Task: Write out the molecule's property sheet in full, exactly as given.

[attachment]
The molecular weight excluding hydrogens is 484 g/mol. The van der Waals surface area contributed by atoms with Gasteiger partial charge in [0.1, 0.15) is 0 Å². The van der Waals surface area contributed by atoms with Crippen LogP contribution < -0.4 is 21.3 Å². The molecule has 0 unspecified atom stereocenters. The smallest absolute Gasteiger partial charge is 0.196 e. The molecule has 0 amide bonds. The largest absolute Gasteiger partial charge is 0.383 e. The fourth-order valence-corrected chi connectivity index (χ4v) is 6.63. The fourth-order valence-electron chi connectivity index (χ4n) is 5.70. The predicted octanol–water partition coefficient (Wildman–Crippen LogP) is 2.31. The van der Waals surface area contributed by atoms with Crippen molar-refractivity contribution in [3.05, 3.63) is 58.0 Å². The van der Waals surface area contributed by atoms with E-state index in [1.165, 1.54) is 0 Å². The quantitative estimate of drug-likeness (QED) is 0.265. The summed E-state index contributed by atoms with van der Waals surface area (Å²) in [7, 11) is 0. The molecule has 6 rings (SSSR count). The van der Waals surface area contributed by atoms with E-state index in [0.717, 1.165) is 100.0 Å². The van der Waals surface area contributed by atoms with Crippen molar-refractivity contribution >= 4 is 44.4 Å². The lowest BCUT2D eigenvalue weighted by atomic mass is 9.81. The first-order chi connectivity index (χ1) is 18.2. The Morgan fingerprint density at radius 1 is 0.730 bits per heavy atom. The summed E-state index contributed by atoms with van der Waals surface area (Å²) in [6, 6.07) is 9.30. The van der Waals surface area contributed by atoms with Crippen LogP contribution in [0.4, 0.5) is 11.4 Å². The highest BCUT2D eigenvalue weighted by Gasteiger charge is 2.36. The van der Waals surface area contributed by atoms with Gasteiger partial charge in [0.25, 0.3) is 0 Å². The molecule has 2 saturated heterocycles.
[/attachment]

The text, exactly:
The molecular weight excluding hydrogens is 484 g/mol. The van der Waals surface area contributed by atoms with Gasteiger partial charge in [0.1, 0.15) is 0 Å². The van der Waals surface area contributed by atoms with Crippen LogP contribution < -0.4 is 21.3 Å². The molecule has 0 unspecified atom stereocenters. The smallest absolute Gasteiger partial charge is 0.196 e. The molecule has 0 amide bonds. The largest absolute Gasteiger partial charge is 0.383 e. The fourth-order valence-corrected chi connectivity index (χ4v) is 6.63. The fourth-order valence-electron chi connectivity index (χ4n) is 5.70. The predicted octanol–water partition coefficient (Wildman–Crippen LogP) is 2.31. The van der Waals surface area contributed by atoms with Crippen molar-refractivity contribution in [3.05, 3.63) is 58.0 Å². The van der Waals surface area contributed by atoms with E-state index in [1.165, 1.54) is 0 Å². The quantitative estimate of drug-likeness (QED) is 0.265. The summed E-state index contributed by atoms with van der Waals surface area (Å²) in [7, 11) is 0. The molecule has 6 rings (SSSR count). The van der Waals surface area contributed by atoms with E-state index in [0.717, 1.165) is 100.0 Å². The van der Waals surface area contributed by atoms with Crippen molar-refractivity contribution >= 4 is 44.4 Å². The lowest BCUT2D eigenvalue weighted by atomic mass is 9.81. The first-order chi connectivity index (χ1) is 18.2. The Morgan fingerprint density at radius 1 is 0.730 bits per heavy atom. The summed E-state index contributed by atoms with van der Waals surface area (Å²) in [6, 6.07) is 9.30. The van der Waals surface area contributed by atoms with Crippen LogP contribution in [0.4, 0.5) is 11.4 Å². The highest BCUT2D eigenvalue weighted by Gasteiger charge is 2.36. The van der Waals surface area contributed by atoms with Gasteiger partial charge in [0.25, 0.3) is 0 Å². The molecule has 2 saturated heterocycles.